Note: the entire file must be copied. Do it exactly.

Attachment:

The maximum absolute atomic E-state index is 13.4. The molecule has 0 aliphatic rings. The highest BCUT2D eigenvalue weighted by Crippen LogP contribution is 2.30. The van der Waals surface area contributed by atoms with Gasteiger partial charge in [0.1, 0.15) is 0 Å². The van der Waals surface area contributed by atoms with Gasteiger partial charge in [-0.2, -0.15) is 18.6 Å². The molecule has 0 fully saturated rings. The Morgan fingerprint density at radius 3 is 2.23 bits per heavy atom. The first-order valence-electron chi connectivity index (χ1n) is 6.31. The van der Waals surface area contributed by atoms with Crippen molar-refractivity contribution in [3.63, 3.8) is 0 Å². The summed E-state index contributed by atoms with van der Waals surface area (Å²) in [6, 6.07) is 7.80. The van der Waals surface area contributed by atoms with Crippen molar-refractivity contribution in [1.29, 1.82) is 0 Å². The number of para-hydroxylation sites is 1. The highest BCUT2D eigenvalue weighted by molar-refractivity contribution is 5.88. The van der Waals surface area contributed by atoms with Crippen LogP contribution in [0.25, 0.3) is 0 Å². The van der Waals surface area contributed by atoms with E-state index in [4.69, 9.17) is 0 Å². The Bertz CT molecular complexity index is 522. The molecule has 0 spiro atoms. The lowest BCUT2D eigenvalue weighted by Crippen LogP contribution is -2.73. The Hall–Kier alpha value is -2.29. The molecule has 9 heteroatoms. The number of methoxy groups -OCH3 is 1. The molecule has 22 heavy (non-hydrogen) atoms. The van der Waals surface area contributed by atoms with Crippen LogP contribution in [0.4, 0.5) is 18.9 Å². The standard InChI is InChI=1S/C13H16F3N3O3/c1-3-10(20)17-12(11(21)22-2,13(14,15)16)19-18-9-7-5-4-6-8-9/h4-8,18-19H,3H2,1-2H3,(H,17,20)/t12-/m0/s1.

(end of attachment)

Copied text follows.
The maximum absolute atomic E-state index is 13.4. The molecule has 0 aliphatic rings. The highest BCUT2D eigenvalue weighted by Crippen LogP contribution is 2.30. The van der Waals surface area contributed by atoms with Gasteiger partial charge in [0.1, 0.15) is 0 Å². The van der Waals surface area contributed by atoms with Gasteiger partial charge in [-0.2, -0.15) is 18.6 Å². The molecule has 0 fully saturated rings. The Morgan fingerprint density at radius 3 is 2.23 bits per heavy atom. The first-order valence-electron chi connectivity index (χ1n) is 6.31. The van der Waals surface area contributed by atoms with Crippen molar-refractivity contribution in [3.63, 3.8) is 0 Å². The summed E-state index contributed by atoms with van der Waals surface area (Å²) in [6, 6.07) is 7.80. The van der Waals surface area contributed by atoms with Crippen molar-refractivity contribution in [1.29, 1.82) is 0 Å². The number of para-hydroxylation sites is 1. The highest BCUT2D eigenvalue weighted by molar-refractivity contribution is 5.88. The van der Waals surface area contributed by atoms with Crippen LogP contribution in [0.25, 0.3) is 0 Å². The van der Waals surface area contributed by atoms with E-state index in [4.69, 9.17) is 0 Å². The Bertz CT molecular complexity index is 522. The molecule has 0 spiro atoms. The lowest BCUT2D eigenvalue weighted by Crippen LogP contribution is -2.73. The Hall–Kier alpha value is -2.29. The molecule has 9 heteroatoms. The number of methoxy groups -OCH3 is 1. The molecule has 22 heavy (non-hydrogen) atoms. The van der Waals surface area contributed by atoms with Crippen LogP contribution in [0.4, 0.5) is 18.9 Å². The standard InChI is InChI=1S/C13H16F3N3O3/c1-3-10(20)17-12(11(21)22-2,13(14,15)16)19-18-9-7-5-4-6-8-9/h4-8,18-19H,3H2,1-2H3,(H,17,20)/t12-/m0/s1.